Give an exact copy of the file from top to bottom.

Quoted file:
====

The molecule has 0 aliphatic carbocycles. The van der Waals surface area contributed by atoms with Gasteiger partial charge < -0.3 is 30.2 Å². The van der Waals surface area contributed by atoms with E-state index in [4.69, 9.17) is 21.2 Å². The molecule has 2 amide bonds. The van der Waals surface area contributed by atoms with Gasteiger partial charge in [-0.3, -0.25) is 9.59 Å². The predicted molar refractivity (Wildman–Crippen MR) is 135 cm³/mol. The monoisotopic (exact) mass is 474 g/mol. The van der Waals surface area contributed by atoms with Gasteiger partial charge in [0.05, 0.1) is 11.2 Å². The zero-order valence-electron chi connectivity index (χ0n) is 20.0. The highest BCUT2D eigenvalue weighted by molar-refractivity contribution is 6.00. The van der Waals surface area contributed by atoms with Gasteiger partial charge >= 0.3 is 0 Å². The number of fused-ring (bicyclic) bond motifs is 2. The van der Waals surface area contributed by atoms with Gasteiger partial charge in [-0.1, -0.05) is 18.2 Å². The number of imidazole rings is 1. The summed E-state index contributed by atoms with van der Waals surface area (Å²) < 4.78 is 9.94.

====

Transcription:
The molecule has 0 aliphatic carbocycles. The van der Waals surface area contributed by atoms with Gasteiger partial charge < -0.3 is 30.2 Å². The van der Waals surface area contributed by atoms with E-state index in [4.69, 9.17) is 21.2 Å². The molecule has 2 amide bonds. The van der Waals surface area contributed by atoms with Gasteiger partial charge in [-0.3, -0.25) is 9.59 Å². The predicted molar refractivity (Wildman–Crippen MR) is 135 cm³/mol. The monoisotopic (exact) mass is 474 g/mol. The van der Waals surface area contributed by atoms with Gasteiger partial charge in [0.05, 0.1) is 11.2 Å². The zero-order valence-electron chi connectivity index (χ0n) is 20.0. The highest BCUT2D eigenvalue weighted by molar-refractivity contribution is 6.00. The van der Waals surface area contributed by atoms with Gasteiger partial charge >= 0.3 is 0 Å². The number of fused-ring (bicyclic) bond motifs is 2. The van der Waals surface area contributed by atoms with Gasteiger partial charge in [-0.1, -0.05) is 18.2 Å². The number of imidazole rings is 1. The summed E-state index contributed by atoms with van der Waals surface area (Å²) < 4.78 is 9.94.